Practitioners' Experiences and Perceptions of Investigating Allegations of Institutional Abuse

Barter, Christine orcid iconORCID: 0000-0001-5682-5333 (1999) Practitioners' Experiences and Perceptions of Investigating Allegations of Institutional Abuse. Child Abuse Review, 8 (6). pp. 392-404. ISSN 0952-9136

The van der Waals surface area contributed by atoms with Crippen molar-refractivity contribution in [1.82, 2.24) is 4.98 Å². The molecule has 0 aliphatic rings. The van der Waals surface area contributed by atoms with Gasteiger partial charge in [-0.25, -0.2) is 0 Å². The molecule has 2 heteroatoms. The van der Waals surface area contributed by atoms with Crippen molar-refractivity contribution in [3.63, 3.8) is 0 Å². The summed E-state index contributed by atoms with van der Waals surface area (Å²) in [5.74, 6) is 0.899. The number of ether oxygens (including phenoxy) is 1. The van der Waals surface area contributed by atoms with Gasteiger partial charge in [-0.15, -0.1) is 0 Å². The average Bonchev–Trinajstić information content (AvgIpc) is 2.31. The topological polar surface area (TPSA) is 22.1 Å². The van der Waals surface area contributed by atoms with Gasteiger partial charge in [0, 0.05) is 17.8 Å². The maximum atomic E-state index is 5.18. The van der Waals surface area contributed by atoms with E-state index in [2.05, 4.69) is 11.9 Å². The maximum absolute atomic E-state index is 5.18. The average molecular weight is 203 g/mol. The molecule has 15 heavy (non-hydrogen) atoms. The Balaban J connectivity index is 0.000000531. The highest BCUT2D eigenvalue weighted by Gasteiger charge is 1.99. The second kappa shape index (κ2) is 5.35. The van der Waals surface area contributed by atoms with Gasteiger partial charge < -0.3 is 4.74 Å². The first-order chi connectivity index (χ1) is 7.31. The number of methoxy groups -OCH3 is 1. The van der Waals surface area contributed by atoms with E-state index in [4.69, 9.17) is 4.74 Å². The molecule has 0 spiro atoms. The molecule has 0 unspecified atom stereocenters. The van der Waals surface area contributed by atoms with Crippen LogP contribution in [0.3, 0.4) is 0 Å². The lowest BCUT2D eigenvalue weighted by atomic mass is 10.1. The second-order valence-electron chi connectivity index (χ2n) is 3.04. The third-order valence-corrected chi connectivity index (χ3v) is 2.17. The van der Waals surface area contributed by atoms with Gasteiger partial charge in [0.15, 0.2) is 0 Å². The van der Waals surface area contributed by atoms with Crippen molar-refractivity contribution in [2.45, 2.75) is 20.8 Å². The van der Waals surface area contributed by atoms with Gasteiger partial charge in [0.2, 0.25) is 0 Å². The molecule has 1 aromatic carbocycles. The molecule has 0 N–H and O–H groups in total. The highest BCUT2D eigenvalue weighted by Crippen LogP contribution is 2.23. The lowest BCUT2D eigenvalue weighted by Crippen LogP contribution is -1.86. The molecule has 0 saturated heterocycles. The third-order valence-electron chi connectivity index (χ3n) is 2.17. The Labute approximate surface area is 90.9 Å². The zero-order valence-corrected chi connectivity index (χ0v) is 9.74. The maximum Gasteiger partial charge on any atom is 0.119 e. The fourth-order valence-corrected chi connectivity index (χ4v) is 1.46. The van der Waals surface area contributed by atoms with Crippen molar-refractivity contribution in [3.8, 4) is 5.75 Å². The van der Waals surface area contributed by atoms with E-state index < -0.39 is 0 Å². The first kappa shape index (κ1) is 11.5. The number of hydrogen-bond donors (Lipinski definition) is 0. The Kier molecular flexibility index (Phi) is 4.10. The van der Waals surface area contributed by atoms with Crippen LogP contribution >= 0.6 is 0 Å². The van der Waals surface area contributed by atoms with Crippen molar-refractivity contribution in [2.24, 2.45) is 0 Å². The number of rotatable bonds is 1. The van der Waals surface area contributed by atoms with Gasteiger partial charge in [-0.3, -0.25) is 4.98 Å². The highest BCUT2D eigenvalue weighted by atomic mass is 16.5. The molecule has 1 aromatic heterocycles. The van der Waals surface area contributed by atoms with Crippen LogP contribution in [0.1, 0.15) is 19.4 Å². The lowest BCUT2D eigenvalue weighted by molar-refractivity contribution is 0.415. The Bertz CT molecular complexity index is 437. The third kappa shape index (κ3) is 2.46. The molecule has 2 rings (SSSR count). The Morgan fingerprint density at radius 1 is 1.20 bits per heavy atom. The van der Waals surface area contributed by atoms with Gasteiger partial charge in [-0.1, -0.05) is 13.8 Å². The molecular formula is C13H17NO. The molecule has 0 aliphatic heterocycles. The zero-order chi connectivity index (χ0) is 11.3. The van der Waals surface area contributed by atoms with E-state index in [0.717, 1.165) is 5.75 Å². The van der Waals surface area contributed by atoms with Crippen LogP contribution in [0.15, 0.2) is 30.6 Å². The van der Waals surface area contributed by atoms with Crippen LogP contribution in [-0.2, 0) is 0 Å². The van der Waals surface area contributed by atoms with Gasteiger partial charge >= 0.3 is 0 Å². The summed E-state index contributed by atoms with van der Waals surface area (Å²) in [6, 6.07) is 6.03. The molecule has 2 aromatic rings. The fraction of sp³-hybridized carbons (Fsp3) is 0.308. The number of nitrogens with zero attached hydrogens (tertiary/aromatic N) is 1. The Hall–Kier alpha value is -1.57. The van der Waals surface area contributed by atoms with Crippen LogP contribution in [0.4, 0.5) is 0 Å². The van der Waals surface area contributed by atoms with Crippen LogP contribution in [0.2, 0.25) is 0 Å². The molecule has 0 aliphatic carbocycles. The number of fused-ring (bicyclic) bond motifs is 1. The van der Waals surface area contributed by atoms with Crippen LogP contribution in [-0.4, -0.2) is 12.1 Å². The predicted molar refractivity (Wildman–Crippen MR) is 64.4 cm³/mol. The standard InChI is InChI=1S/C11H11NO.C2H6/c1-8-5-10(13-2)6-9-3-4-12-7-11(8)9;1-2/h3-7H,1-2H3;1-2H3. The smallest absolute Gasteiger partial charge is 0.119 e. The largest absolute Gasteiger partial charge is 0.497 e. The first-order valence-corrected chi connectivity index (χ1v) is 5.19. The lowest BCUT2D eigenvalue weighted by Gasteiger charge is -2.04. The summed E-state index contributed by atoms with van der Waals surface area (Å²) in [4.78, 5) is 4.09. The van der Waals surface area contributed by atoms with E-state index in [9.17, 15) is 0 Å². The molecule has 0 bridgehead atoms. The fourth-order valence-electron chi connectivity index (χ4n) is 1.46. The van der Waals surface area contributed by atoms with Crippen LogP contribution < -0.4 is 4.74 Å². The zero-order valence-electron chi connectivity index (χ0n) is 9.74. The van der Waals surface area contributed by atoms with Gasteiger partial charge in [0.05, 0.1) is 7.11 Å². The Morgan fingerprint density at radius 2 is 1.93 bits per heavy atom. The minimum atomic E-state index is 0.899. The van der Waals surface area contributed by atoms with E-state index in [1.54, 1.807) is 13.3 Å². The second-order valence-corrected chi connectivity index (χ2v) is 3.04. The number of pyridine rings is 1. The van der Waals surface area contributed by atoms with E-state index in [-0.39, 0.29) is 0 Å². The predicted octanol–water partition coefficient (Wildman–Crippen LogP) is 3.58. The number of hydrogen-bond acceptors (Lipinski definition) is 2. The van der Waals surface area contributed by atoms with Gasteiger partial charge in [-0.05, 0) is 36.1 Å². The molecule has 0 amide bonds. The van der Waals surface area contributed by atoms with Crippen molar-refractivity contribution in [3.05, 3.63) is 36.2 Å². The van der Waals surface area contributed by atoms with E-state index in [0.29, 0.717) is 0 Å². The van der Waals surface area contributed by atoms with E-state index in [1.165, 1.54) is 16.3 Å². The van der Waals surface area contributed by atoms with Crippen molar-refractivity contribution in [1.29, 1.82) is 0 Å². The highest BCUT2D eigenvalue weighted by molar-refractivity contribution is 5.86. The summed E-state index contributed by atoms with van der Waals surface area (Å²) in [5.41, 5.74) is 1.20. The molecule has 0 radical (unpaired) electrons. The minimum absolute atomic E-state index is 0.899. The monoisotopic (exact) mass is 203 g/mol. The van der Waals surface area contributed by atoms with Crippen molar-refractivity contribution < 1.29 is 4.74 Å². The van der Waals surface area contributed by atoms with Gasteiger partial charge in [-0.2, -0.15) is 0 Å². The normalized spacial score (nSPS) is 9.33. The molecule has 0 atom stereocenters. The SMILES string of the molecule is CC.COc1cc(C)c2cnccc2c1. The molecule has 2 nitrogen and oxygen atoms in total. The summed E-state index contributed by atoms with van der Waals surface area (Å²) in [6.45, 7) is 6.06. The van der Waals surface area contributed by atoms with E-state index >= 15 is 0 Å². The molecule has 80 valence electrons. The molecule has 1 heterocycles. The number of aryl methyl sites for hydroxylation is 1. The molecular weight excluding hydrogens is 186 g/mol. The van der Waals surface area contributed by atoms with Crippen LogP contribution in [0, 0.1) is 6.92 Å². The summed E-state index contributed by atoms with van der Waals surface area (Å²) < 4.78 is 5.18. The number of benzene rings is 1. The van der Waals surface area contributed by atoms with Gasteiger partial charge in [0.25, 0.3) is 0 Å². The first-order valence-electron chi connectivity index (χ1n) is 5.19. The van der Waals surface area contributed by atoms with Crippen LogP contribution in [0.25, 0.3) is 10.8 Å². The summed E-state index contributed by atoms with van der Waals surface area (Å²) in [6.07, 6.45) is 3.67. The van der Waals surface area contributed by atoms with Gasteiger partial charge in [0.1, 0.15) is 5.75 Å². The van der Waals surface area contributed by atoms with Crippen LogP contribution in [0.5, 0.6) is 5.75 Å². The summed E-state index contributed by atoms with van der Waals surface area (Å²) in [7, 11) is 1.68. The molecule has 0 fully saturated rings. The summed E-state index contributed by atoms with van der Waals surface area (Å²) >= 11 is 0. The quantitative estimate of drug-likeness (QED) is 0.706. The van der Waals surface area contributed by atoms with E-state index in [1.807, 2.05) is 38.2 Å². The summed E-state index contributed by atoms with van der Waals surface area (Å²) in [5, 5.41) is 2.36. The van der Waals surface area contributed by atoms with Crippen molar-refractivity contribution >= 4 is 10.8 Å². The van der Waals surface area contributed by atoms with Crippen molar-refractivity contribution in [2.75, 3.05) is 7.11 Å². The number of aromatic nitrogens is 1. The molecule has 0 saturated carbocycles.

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This article is based upon an exploratory study of practitioners' experiences of investigating allegations of institutional child abuse (Barter, 1998). The research involved interviewing all NSPCC child protection practitioners and managers in England or Wales who had been involved in an investigation between 1994 and 1996. Overall, 41 interviews were undertaken and details from 36 investigation reports were analysed. The research found that many professionals perceived these kinds of investigations as being particularly difficult and problematic, especially in respect to maintaining independence, determining the remit and scope of inquiry and ensuring the provision of adequate and appropriate support. The lack of agreed guidelines and protocols, particularly in relation to post-substantiation procedures, made these investigations especially challenging. In addition, participants also identified a range of factors that differentiated these forms of investigations from intra-familial ones, including discretion in child-rearing practices, the irrelevance of mitigating circumstances and the extent of administrative culpability. A number of tentative recommendations based on the research findings are presented which seek to ensure that investigations are undertaken in the most sensitive and appropriate manner possible

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